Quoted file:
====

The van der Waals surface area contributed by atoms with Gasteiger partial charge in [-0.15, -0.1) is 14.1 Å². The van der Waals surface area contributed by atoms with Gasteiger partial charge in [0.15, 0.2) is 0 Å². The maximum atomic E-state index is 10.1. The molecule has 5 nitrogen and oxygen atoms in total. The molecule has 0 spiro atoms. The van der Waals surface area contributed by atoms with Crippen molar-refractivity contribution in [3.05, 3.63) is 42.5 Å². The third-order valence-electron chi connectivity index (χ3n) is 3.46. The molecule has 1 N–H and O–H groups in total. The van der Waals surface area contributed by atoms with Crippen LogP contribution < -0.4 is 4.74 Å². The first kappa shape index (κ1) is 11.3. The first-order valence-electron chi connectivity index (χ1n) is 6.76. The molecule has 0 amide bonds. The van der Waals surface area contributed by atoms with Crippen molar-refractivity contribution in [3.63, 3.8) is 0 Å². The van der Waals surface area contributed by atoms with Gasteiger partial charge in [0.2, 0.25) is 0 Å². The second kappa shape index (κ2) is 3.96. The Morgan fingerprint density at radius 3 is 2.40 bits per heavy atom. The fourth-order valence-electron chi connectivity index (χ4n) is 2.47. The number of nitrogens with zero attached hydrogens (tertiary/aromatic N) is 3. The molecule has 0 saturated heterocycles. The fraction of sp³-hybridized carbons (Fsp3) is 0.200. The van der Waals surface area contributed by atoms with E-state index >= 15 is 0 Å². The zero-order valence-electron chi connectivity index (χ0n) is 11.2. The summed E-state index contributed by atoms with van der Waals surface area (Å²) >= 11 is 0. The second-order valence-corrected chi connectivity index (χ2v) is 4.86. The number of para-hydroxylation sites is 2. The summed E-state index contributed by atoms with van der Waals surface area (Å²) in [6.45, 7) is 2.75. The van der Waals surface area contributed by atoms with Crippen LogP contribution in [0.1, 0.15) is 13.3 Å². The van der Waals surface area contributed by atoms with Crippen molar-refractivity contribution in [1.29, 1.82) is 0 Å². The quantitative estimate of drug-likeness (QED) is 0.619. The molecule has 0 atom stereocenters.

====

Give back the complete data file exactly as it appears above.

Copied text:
The van der Waals surface area contributed by atoms with Gasteiger partial charge in [-0.15, -0.1) is 14.1 Å². The van der Waals surface area contributed by atoms with Gasteiger partial charge in [0.15, 0.2) is 0 Å². The maximum atomic E-state index is 10.1. The molecule has 5 nitrogen and oxygen atoms in total. The molecule has 0 spiro atoms. The van der Waals surface area contributed by atoms with Crippen molar-refractivity contribution in [3.05, 3.63) is 42.5 Å². The third-order valence-electron chi connectivity index (χ3n) is 3.46. The molecule has 1 N–H and O–H groups in total. The van der Waals surface area contributed by atoms with Crippen LogP contribution < -0.4 is 4.74 Å². The first kappa shape index (κ1) is 11.3. The first-order valence-electron chi connectivity index (χ1n) is 6.76. The molecule has 0 amide bonds. The van der Waals surface area contributed by atoms with Crippen molar-refractivity contribution in [3.63, 3.8) is 0 Å². The van der Waals surface area contributed by atoms with Gasteiger partial charge in [0.2, 0.25) is 0 Å². The second kappa shape index (κ2) is 3.96. The Morgan fingerprint density at radius 3 is 2.40 bits per heavy atom. The fourth-order valence-electron chi connectivity index (χ4n) is 2.47. The number of nitrogens with zero attached hydrogens (tertiary/aromatic N) is 3. The molecule has 0 saturated heterocycles. The fraction of sp³-hybridized carbons (Fsp3) is 0.200. The van der Waals surface area contributed by atoms with E-state index >= 15 is 0 Å². The zero-order valence-electron chi connectivity index (χ0n) is 11.2. The summed E-state index contributed by atoms with van der Waals surface area (Å²) >= 11 is 0. The second-order valence-corrected chi connectivity index (χ2v) is 4.86. The number of para-hydroxylation sites is 2. The summed E-state index contributed by atoms with van der Waals surface area (Å²) in [6.45, 7) is 2.75. The van der Waals surface area contributed by atoms with Crippen LogP contribution in [0.1, 0.15) is 13.3 Å². The van der Waals surface area contributed by atoms with Crippen molar-refractivity contribution in [1.29, 1.82) is 0 Å². The quantitative estimate of drug-likeness (QED) is 0.619. The molecule has 0 atom stereocenters.